She nodded her head. “Told ya so!”
After a moment, they stopped and Tammy resumed setting out the food. When they were settled, Saros helped himself to the spicy, watering pork-chops that dissolved on his tongue. He filled his plate several times, not wanting to look like a pig, but also thinking it was one of the best meals he’d eaten.
Saros helped Tammy clean up after dinner and they sat for a while watching some game shows and, to his chagrin, reality television. Hours passed when she stood and announced that she was going to bed, but he could stay up if he wanted. He declined and followed her, turning at his bedroom and shutting the door behind him.
He picked the daisy up and put it next to him. He stroked its white petals and pretended it was Mira’s hair he was running his fingers through. He closed his eyes.
A rooster crowed and Saros looked around the darkness of his room. He steadied his breathing and reminded himself of the ghost chickens before finally getting his bearings. He’d no more than sat up when his door creeped open. Tammy was standing in the entrance of the spare room in cut-off shorts and a bra.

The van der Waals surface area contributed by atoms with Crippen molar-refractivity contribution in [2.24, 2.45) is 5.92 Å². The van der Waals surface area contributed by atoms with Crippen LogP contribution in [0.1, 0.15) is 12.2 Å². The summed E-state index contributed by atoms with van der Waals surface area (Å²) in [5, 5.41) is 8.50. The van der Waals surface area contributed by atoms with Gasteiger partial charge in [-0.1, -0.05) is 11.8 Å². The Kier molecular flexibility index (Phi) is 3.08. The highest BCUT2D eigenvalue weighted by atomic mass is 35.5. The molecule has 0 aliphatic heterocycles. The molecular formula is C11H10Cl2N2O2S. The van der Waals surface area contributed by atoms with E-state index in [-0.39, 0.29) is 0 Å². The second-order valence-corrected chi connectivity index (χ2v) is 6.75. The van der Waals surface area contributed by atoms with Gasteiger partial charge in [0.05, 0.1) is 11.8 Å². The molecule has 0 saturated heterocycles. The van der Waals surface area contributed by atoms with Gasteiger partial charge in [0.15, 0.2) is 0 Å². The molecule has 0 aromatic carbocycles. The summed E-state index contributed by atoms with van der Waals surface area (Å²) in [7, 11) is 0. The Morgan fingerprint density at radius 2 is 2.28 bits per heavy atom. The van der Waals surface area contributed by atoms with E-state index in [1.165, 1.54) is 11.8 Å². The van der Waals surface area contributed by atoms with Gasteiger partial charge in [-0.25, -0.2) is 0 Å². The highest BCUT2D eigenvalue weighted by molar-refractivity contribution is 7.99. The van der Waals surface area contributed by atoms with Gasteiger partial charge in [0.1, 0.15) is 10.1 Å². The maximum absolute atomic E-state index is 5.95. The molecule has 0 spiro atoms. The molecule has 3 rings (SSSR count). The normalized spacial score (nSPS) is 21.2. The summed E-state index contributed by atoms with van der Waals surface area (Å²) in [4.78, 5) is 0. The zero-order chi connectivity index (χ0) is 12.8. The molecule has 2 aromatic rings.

“Wha—” Saros started, uncomfortable because he wasn’t attracted to the petite blonde in the least.
She placed a gentle finger against her lips and shushed him before sifting through his soft hair. She whispered, “Is this what Mira would do?”
His forehead crinkled and he bit his lower lip. How did she know? What did she know of Amiralina? He couldn’t ask; she had him pinned on the bed, her thin body hovering over his. Her breath a sickening cinnamon smell, she neared his lips and he tried to move away, but her fragile body somehow overpowered his own.
“N-no…” he stuttered and sat up. His forehead was coated in wax-sweat. It was a dream. Thank God, it was a dream.
Then, a whisper.
At first, he looked at the daisy, picking it up and clutching it to his chest. Another whisper. Saros…
It was Mira’s voice. He pulled the curtains back and looked out the window. Her black hair flowed in spring wind as she drifted into the forest.
So, like any love-sick fool who had yet to come to his senses, Saros pulled on his jeans, t-shirt, and shoes. He was quiet as possible as he snuck down the hall, still grasping his daisy. He gave the door a gentle pull until it closed and made his way off the make-shift porch.